(Last Updated on : 18/01/2014)
Located between the deciduous forests of the Eastern Ghats and Satpura Range and of the lower reaches of the Gangetic Plains, the Chhota-Nagpur dry deciduous forests in India harbour numerous flora and fauna species. The forests are home to large populations of Asia's largest predator and largest herbivore, the Tiger and the Asian Elephant. Both the animal species are still able to roam and live within the large habitat blocks of these forests that is considered as a rare phenomenon in this bioregion. The Chhota-Nagpur Plateau dry deciduous forests also have a flora and fauna that are distinct from the adjacent areas, with several pockets of endemic plants.
The Chhota-Nagpur dry deciduous forests in India extend across the eastern Indian states of Bihar, Madhya Pradesh, and West Bengal. The plateau's ancient origin is attested to the Gondwana substrates and it is also part of the Deccan Plate. The forests in this ecoregion receive less rainfall compared to that of the adjacent ecoregions, which support the moist deciduous forests. For this reason, the vegetation in these forests is drier than that of the adjacent ecoregions. These dry deciduous forests are typically composed of three stories. The upper canopy of the forests reach 15-25 meters, the high understory reaches 10-15 meters, and the undergrowth reaches at about 3-5 meters.
The vegetation in the Chhota-Nagpur dry deciduous forests in India is primarily characterised by the species like Shorea robusta. This species usually habitats in association with the other species like Anogeissus latifolia, Terminalia alata, Lagerstroemia parviflora, Pterocarpus marsupium, Aegle marmelos, Syzygium operculatum, Symplocus racemosa, and Croton oblongifolius, etc. The Lianas are more common in the denser forests. A common habitat type in the forests is the dry deciduous scrub that grows to about 3-6 meters in height. This scrub includes the species like bamboo and shrubs like Holarrhena and Dodonaea. The Shola-type forests are located at higher altitudes and they are mainly characterised by Phoenix robusta, Pterospermum acerifolium, and Clematis nutans. The forests house a few endemic, endangered plant species like the Aglaia haselettiana, Carum villosum, and Pycnocyclea glauca, etc. Apart from these, there are also a few other plant species that are more economically useful species. These species include the Diospyros melanoxylon, Madhuca longifolia, Butea monosperma, and Shleichera oleosa, etc.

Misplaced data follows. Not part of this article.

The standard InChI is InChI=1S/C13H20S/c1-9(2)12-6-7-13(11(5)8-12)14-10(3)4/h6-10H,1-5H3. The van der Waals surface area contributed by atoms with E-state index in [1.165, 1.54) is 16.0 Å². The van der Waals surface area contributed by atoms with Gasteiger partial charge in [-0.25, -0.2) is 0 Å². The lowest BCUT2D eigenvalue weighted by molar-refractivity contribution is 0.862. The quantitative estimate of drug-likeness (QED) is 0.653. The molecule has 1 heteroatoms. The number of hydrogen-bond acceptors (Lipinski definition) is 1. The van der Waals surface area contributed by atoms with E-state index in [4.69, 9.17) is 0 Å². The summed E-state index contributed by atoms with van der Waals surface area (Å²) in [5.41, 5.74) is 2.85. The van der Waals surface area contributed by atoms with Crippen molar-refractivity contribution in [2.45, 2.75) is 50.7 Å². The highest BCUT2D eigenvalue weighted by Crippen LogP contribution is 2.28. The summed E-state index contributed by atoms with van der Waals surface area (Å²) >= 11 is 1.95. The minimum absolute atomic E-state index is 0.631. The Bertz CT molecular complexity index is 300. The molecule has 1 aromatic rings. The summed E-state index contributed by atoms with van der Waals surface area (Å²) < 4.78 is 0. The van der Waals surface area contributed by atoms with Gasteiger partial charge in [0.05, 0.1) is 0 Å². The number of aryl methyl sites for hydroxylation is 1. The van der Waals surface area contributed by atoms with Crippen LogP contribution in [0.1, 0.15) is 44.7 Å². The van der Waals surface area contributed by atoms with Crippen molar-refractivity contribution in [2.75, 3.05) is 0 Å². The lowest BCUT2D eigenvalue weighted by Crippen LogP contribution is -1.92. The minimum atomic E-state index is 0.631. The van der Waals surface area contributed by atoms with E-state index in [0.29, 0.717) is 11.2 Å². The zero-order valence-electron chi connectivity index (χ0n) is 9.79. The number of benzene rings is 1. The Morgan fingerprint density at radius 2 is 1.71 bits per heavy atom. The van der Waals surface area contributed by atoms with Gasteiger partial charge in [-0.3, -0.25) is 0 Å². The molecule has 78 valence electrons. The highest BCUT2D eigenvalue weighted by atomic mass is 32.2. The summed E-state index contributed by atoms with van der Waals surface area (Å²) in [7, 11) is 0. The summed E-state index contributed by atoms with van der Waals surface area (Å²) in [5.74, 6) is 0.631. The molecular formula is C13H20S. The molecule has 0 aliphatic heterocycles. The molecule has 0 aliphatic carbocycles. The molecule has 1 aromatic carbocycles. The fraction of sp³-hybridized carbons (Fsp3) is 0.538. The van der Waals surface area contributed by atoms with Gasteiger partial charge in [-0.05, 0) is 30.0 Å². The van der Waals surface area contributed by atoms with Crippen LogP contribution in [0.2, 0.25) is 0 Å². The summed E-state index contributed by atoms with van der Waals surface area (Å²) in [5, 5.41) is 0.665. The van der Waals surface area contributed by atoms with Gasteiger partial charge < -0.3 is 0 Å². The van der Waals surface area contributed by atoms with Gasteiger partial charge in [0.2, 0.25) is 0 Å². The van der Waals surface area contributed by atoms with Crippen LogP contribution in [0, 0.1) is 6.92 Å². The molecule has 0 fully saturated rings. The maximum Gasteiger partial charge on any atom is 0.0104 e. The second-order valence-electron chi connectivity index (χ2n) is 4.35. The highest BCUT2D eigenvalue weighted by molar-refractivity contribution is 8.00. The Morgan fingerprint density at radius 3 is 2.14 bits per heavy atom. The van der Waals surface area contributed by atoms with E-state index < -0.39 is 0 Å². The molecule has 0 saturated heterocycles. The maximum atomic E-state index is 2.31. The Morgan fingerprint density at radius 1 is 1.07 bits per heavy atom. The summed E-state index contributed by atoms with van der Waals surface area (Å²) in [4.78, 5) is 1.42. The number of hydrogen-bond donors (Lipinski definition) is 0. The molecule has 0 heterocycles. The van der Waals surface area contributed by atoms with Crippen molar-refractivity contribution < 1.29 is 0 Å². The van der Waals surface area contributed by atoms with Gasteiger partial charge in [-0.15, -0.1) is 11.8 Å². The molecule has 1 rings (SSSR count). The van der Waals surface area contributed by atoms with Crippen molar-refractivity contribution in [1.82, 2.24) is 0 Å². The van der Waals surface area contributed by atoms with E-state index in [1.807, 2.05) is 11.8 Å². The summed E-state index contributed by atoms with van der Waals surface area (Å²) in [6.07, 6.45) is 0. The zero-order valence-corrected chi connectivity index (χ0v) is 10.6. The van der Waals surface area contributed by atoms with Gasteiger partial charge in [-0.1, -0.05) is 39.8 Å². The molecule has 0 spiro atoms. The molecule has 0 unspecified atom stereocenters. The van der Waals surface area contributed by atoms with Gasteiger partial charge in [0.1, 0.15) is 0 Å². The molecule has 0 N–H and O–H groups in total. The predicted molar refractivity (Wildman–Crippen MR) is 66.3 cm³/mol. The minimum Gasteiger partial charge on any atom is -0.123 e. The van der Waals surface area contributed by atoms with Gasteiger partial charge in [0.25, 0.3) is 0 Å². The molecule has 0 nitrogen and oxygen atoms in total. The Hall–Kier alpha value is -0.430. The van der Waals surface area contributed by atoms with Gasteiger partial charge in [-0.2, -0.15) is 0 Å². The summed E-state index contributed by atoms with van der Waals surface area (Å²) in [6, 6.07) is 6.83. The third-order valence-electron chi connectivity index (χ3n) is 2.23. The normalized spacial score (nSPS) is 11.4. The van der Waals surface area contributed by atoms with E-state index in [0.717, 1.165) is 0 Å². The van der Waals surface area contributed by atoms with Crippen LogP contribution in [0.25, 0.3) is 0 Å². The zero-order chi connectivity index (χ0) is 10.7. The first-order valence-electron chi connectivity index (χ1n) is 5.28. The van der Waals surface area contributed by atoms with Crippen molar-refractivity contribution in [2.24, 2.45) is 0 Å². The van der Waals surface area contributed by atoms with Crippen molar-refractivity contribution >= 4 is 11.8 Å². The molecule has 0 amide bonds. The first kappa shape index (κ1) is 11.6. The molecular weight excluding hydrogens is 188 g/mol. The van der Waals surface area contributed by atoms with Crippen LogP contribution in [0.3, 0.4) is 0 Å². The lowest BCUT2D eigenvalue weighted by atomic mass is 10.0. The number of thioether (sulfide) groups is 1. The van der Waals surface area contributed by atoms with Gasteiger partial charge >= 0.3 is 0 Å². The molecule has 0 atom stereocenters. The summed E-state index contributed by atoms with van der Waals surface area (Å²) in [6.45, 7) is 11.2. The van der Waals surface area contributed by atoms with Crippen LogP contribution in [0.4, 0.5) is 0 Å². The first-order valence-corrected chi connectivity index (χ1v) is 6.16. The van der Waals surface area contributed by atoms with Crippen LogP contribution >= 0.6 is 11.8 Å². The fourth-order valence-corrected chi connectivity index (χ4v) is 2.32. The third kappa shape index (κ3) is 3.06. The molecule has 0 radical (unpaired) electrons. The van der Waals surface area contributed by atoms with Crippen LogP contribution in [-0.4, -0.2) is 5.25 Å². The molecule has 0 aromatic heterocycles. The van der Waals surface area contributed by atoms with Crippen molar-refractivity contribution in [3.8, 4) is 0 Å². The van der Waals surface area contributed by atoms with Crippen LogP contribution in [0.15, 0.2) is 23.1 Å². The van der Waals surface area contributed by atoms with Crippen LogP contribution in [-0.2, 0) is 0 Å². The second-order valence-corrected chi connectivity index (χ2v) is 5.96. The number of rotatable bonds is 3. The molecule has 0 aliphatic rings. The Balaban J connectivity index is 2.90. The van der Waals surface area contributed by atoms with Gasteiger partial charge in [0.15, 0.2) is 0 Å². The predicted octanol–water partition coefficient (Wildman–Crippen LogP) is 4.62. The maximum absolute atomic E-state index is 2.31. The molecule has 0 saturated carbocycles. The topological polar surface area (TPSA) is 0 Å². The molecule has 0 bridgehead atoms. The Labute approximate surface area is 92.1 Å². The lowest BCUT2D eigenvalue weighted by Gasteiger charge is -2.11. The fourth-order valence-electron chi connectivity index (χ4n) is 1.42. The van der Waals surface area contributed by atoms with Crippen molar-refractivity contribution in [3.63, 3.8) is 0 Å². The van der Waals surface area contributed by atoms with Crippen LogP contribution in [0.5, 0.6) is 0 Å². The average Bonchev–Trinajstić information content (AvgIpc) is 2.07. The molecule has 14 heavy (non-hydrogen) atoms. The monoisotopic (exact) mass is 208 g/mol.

The Chhota-Nagpur dry deciduous forests in India are neither home to a rich variety of fauna species, nor the species are distinctive. There are a total of seventy-seven mammal fauna species available in the forests and none of them is considered as endemic. Apart from that, several of India's large charismatic vertebrates, including the threatened species like Tiger, Asian Elephant, Wild Dog, Sloth Bear, Chousingha, Blackbuck, and Chinkara, are also found here. The forests still have large areas of habitat capable of supporting viable populations of these species, unlike in many other ecoregions in this bioregion. All these habitat blocks are included in two Level I TCUs that extend into the ecoregion.
Apart from the rich mammal fauna species, the Chhota-Nagpur dry deciduous forests in India are also home to a large number of almost 280 bird species. Though, none of the species is considered as endemic, there are some species that are of conservation importance. These species include the globally threatened Lesser Florican and other species like the Indian Grey Hornbill and Oriental Pied-Hornbill.